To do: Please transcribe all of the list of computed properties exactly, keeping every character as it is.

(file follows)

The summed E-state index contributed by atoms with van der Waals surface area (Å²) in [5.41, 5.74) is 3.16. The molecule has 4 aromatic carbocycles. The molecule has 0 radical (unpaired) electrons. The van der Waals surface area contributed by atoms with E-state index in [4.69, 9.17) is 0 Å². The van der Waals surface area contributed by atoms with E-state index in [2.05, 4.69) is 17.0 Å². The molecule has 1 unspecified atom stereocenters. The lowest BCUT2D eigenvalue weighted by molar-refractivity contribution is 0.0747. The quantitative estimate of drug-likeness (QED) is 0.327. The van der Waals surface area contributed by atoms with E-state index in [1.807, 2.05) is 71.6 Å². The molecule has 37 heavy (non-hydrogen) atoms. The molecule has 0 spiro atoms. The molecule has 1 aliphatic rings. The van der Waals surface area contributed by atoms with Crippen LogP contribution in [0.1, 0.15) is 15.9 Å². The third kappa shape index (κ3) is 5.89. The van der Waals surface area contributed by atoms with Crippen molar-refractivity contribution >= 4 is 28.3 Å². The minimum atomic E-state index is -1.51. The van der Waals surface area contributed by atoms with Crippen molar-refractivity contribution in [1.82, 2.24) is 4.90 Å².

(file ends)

The summed E-state index contributed by atoms with van der Waals surface area (Å²) in [5.41, 5.74) is 3.16. The molecule has 4 aromatic carbocycles. The molecule has 0 radical (unpaired) electrons. The van der Waals surface area contributed by atoms with E-state index in [4.69, 9.17) is 0 Å². The van der Waals surface area contributed by atoms with E-state index in [2.05, 4.69) is 17.0 Å². The molecule has 1 unspecified atom stereocenters. The lowest BCUT2D eigenvalue weighted by molar-refractivity contribution is 0.0747. The quantitative estimate of drug-likeness (QED) is 0.327. The van der Waals surface area contributed by atoms with E-state index in [1.807, 2.05) is 71.6 Å². The molecule has 37 heavy (non-hydrogen) atoms. The molecule has 0 spiro atoms. The molecule has 1 aliphatic rings. The van der Waals surface area contributed by atoms with Crippen LogP contribution in [0.1, 0.15) is 15.9 Å². The third kappa shape index (κ3) is 5.89. The van der Waals surface area contributed by atoms with Crippen molar-refractivity contribution >= 4 is 28.3 Å². The minimum atomic E-state index is -1.51. The van der Waals surface area contributed by atoms with Crippen molar-refractivity contribution in [1.82, 2.24) is 4.90 Å².